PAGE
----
Lorenz Jäger, an editor at a major German newspaper, does not think that Adorno was such a great thinker (he seems to prefer Heidegger), and he certainly does not want to erect a monument. His relatively brief account of Adorno’s life assumes that the reader is already familiar with Adorno’s arguments and cultural importance. Jäger is less concerned with providing balanced explications of the works than with discounting the works’ premises and dismissing their author. His desire to smash a revered idol would be invigorating if it were accurate and provided some insights. Alas, although he has strong opinions (he cares for neither psychoanalysis nor Marxism), Jäger has few insights. He delights in finding alleged hypocrisy, but does not show any interest in explaining it.

Jäger seems to have devoted a good deal of energy to locating disparaging comments about Adorno. To his credit, he has found quite a few — and some of them are quite telling. But even these should be taken with the proverbial grain of salt. After the publication of “Doctor Faustus,” Mann maintained that Adorno overstated his contributions to the book, and this charge was picked up by Mann’s wife and daughter after the author died. Jäger makes much of this. Müller-Doohm, however, quotes other letters and diary entries by Mann which that put the lie to these claims. What is more, Müller-Doohm demonstrates that Mann made direct and verbatim use of Adorno’s memoranda in the novel. The evidence is pretty clear, and Adorno comes off quite well despite Mann’s — and Jäger’s — attempts to discredit him.

For whatever reason, Jäger does not pick up on the most interesting aspect of other people’s reactions to Adorno: their frequent, unreflexive antisemitism. Here is Gottfried Benn’s report on first meeting Adorno: “a very intelligent, not very good-looking Jew, but with such real intelligence as only Jews have, good Jews.” The odd part of this, though, is that Adorno was not really, technically a Jew, either good or bad. His mother was a faithful Catholic, his father an assimilated Protestant convert. Adorno himself was baptized in the Catholic Church and confirmed in the Lutheran one. But his name (Wiesengrund-Adorno [he lost the hyphen, becoming just plain Adorno when he was naturalized, however briefly, as an American citizen]) was recognizably Jewish as was his milieu. Even before the Nazis came to power, Adorno’s closest friends and collaborators — Siegfried Kracauer, Max Horkheimer and Walter Benjamin — were clearly and demonstrably Jews. Though Adorno felt little attraction for organized religion, his philosophy always betrayed a strongly theological bent. That theology is usually, albeit often unconsciously, Jewish.

Nevertheless, even before the dark absurdity of the Nazi racial laws, Adorno’s status as a Mischling erster Klasse — a child of a “mixed-race” marriage — meant that he never really fit in. Non-Jews looked at him and saw nothing but supposedly “Jewish” features (intelligence, aggression, vanity, sensitivity, effeminacy, etc.). Jews never accepted him as one of their own. Hannah Arendt, for instance, referred to him contemptuously as a “kleiner Halbjude” — a little half-Jew. So there is something both fitting and uncomfortable in the fact that Adorno became so strongly associated with the Shoah.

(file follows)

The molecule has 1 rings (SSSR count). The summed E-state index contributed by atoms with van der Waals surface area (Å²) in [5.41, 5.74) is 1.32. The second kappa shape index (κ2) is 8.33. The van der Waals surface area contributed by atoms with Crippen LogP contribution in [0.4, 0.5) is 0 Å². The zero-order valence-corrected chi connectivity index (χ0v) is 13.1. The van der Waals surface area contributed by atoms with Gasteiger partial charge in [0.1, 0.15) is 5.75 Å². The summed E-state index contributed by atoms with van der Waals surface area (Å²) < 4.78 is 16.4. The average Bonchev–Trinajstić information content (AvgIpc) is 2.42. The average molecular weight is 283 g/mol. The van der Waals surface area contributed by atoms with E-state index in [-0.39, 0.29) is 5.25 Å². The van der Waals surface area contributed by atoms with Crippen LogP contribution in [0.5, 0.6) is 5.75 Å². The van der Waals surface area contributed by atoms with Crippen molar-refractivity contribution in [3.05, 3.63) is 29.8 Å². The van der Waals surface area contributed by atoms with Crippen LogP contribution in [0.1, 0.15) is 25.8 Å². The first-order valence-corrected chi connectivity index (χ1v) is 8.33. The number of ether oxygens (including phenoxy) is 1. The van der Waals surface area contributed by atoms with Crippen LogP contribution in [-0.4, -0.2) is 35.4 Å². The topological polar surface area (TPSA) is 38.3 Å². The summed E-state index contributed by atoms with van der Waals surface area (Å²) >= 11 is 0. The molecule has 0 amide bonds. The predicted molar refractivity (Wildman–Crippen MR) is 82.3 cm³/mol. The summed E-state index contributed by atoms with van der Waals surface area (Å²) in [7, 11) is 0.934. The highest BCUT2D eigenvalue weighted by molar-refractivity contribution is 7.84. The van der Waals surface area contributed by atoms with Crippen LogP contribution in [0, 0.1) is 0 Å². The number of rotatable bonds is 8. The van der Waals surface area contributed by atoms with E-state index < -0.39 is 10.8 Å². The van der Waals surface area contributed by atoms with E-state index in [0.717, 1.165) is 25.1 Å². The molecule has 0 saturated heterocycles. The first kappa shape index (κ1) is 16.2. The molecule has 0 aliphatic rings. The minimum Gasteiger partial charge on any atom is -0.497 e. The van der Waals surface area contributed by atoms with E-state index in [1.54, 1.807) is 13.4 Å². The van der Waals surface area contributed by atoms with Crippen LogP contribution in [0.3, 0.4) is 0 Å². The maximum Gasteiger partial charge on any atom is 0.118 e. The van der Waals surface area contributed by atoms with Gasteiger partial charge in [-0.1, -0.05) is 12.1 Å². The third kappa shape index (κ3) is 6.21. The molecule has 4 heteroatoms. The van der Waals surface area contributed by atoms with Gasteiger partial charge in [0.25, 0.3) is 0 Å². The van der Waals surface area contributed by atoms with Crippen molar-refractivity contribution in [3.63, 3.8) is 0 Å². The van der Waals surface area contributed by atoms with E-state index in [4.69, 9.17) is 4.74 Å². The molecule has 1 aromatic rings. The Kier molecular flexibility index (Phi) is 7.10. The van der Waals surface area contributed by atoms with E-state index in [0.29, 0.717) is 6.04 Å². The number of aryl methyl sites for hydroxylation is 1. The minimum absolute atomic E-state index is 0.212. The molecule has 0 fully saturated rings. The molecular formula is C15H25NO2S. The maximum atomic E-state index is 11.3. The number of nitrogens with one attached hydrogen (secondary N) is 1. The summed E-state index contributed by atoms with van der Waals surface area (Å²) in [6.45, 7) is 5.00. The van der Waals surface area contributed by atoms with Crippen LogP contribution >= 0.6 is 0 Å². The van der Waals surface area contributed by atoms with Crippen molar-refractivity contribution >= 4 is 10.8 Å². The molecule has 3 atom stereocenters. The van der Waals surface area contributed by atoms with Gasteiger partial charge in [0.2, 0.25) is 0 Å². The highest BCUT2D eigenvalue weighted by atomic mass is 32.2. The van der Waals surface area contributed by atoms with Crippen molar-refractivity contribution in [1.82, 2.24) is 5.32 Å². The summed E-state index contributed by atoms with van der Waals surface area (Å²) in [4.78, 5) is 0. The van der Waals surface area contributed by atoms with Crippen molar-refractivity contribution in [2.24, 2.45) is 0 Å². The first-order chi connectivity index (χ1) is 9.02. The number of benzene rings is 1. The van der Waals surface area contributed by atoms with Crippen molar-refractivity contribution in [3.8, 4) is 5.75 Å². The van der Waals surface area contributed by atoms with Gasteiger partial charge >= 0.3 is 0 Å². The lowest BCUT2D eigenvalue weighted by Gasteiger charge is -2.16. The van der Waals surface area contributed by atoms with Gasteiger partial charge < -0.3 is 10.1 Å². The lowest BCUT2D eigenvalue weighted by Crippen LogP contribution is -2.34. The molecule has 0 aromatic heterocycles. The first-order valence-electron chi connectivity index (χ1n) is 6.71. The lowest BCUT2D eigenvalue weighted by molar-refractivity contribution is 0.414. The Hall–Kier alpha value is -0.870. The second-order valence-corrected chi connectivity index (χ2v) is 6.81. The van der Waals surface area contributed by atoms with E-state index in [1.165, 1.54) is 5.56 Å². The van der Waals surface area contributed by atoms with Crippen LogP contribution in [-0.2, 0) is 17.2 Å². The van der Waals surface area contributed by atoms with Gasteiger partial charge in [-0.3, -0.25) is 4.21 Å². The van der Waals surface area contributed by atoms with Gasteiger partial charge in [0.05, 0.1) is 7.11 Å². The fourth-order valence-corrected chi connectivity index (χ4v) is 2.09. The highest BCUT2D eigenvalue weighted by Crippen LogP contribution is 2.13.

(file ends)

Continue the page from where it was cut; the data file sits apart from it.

It is hard for Americans to imagine that a philosopher, especially a philosopher as ferociously academic as Adorno, could become an important figure in a nation’s culture. We can account for Adorno’s abiding reputation in his native land in a number of ways. The Germans have always prided themselves, however inaccurately, as “Dichter und Denker” — that is, as poets and thinkers. So they have long been willing to grant public prominence to their leading philosophers. Their social and educational systems are also more elitist than ours, and so the Germans are more comfortable — on the surface, at least — with the tangible signs of intellectual superiority. What is more, in the aftermath of the Second World War, a returning Jewish (or half-Jewish) critic of the Nazi past would almost have to have been accorded respect, however grudgingly.

Adorno, though, would notice something defensive in our trying to explain away his importance in these terms. He would ask if our well-grounded dismissal of German elitism does not contain a kind of smug pseudo-populism that is blind to its own worship of anti-intellectual elites. He would have some choice things to say about the fact that our president, who is an oddly inarticulate graduate of Yale and Harvard universities as well as the grandson of a senator and the son of a president, has been able to pass himself off as a man of the people, a regular guy, for more than a decade.

In the end, Adorno had some very cutting and very accurate insights — not into jazz, perhaps, but into a number of our salient beliefs and consoling self-delusions. Even when he got it wrong, Adorno almost always asked the right questions. Because he would not take “yes” for an answer, he remains an important thinker — even for us, and especially now.

David Kaufmann, who teaches literature at George Mason University, is currently working on a book on Adorno.